The Morning Report
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If his sport was football, you would know his name as well as you knew Reggie Bush’s his senior season in 2002 at Helix High. The then-future Heisman Trophy winner carried a national profile as San Diego’s best known high school athlete.
If his sport was basketball, you would have seen his image on local television as often as you saw La Costa Canyon High senior Chase Budinger. The Arizona-bound Budinger earned McDonald’s high school All-American honors.
But A.J. Acosta’s sport is running. And even though the El Camino High senior is one of the rare American high school athletes to threaten a time-honored magic barrier in sports – the four-minute mile – most meat-and-potato sports fans in San Diego aren’t aware of his national profile in track and field and cross country.
One of ironies of sports on television is when the industry was born in the 1950s, the expectation was that minor sports would benefit. More people would have the opportunity to watch and learn other sports.
In reality, the opposite has happened. No one foresaw the power dictated by television ratings on sports. Instead of television enlightening viewers, ratings points and advertising dollars have dumbed down the American sports fans. Football, basketball and baseball are the beasts that must be fed for ratings points.
But if you take the time to thumb through newspapers to the back pages or read the agate type – instead of educating readers, newspaper sports editors follow television’s lead – you would know that Acosta’s career has been as dominant in his sports as Bush was in football and Budinger was in basketball.
In December, the Oregon-bound Acosta won the Footlocker National Cross Country title at Balboa Park’s Morley Field.
A month ago, he competed at Oregon’s famed Hayward Field in the 1,500 meters against a field of world-class runners. His time of 3 minutes, 45.73 seconds converts to a 4:03.79 mile.
Only four American high school athletes have broken the four-minute barrier, with Chula Vista High’s Tim Danielson the second in 1966 at 3:59.9. Patrick Henry High’s Thom Hunt came close in 1976, holding the American high school mile indoor record for 25 years with a 4:02.7.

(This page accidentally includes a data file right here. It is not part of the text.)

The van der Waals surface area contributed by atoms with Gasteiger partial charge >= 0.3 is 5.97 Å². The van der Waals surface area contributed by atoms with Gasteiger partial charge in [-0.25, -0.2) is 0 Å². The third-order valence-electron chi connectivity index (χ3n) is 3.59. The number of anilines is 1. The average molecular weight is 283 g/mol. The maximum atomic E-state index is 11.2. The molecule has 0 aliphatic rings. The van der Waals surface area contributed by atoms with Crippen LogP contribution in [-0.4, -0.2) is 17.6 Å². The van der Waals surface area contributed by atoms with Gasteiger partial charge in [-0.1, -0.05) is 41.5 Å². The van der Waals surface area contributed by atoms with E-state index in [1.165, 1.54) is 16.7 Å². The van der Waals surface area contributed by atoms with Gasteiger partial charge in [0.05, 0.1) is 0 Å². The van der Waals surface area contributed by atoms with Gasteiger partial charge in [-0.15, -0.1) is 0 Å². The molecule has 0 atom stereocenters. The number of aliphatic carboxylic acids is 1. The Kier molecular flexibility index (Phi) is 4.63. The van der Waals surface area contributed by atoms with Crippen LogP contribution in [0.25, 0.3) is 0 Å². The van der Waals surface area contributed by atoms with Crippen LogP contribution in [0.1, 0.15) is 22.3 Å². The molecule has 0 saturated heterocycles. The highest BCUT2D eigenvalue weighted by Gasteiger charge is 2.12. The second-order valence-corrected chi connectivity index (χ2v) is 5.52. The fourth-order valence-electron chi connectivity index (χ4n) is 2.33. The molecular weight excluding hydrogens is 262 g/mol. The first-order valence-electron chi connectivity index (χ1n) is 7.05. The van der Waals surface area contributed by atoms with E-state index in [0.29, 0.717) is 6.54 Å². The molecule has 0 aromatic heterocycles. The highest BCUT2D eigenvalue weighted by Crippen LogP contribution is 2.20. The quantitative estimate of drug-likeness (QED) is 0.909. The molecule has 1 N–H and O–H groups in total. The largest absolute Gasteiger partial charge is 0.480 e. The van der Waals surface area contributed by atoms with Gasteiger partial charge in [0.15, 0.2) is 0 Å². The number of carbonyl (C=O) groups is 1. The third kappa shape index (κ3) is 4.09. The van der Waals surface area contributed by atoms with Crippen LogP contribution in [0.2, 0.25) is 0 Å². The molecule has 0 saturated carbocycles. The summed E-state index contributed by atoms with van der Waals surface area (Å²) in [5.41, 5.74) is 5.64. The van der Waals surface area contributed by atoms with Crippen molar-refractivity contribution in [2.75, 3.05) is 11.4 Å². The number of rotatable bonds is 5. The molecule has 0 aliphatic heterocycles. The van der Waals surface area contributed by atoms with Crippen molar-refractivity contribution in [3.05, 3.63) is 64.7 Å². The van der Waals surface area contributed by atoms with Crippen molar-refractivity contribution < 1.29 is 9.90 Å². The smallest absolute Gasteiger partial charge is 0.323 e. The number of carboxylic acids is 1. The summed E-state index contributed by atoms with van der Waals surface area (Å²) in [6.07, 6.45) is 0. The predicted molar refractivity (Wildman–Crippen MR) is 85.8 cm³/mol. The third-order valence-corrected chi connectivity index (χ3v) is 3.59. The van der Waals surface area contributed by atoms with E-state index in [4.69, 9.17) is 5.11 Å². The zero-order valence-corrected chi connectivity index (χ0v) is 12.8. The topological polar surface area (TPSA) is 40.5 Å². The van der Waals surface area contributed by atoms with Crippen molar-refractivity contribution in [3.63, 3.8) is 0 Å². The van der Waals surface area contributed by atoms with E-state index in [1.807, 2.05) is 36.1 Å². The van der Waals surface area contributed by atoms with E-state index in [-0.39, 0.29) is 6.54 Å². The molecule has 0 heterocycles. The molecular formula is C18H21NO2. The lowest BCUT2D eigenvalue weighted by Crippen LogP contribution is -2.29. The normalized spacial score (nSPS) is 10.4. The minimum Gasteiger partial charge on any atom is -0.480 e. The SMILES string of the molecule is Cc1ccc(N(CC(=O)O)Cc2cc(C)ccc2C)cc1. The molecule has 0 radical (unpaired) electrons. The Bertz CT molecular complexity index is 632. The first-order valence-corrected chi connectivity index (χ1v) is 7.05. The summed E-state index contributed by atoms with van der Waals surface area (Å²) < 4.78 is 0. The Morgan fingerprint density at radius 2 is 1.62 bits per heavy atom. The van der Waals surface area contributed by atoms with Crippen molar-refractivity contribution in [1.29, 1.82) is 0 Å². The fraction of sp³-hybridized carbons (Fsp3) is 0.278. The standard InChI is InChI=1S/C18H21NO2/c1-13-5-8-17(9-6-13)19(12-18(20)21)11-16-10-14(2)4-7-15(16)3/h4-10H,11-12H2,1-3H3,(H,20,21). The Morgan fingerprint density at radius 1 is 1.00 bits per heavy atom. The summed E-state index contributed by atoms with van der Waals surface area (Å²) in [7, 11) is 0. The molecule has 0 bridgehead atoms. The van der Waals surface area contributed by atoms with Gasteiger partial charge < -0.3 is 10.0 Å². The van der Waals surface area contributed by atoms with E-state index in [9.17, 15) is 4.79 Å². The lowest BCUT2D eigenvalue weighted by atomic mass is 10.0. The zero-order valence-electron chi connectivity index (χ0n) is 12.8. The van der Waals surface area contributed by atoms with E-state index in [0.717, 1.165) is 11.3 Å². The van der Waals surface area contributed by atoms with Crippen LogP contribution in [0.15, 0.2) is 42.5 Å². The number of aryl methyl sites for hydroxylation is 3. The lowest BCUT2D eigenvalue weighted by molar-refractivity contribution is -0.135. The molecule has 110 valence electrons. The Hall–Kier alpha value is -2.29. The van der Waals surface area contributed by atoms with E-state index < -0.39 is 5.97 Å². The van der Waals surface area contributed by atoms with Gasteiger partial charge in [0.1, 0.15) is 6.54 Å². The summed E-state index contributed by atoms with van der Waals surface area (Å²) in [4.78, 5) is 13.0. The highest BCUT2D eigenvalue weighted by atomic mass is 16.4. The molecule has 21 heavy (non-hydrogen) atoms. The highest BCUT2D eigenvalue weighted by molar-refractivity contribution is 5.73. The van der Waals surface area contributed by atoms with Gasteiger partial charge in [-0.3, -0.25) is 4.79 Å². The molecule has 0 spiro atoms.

“It’s what every kid wants to do,” Acosta said of breaking four minutes. “I’d be one of only five and I could etch my name in immortality. But my goals this year are the state meet, the (U.S. junior) national title and making the world (junior) team.”
This weekend Acosta’s sights are set on the bold goal of a rare sweep of CIF State titles in the 1,600 and 3,200 meters in the grueling two-day state meet Friday and Saturday at Cerritos College. Most high school distance runners focus on the 1,600 or the 3,200 as their goal.
But anyone who has seen Acosta compete knows he likes to run with flair. El Camino’s cross country dual meets had the flavor of a football crowd with Acosta’s vocal fans and detractors at the start and finish lines.
On Saturday in the CIF San Diego Section track and field finals at Mt. Carmel High, Acosta advanced to the state meet by sweeping the 1,600 and 3,200. It was his third straight 1,600 title and second straight 3,200 (he swept the 1,600 and 800 as a sophomore). But not surprisingly, his 1,600 title came with a bit of controversy.
He competed in black hip-huggers, and it’s a high school rule athletes must wear school-issued uniforms. Acosta was disqualified until his coaches appealed and he was reinstated because the clerk of the course told him his black shorts were permitted.
“That’s A.J. – always pushing the limits,” said one of his El Camino coaches, Tom Sprink, shaking his head.
With Acosta having accepted a scholarship to run for Oregon, there are track and field people daring to say Acosta has the magnetic personality of Steve Prefontaine – the legendary Oregon distance runner who tragically died young.
“People are saying that,” Acosta nods with respect and humility for Prefontaine’s place in his sport. “But I know Steve Prefontaine had awesome shoes to fill. Hayward Field is an electric to place to run. I’m excited about Oregon.”
Acosta, like Bush when he won the Heisman, needs luck to remain healthy and circumstances to fulfill the prodigious talent he has shown in high school. But he has the knack for tripping an electronic media wire that could set off lights and sirens and attract Americans sports fans from their meat-and-potatoes diet.
“I love getting the fans riled up,” Acosta said. “My personality is brash and some people don’t like that. But we need more people like Steve Prefontaine in our sport. They draw interest to the sport and that’s what I want to do.”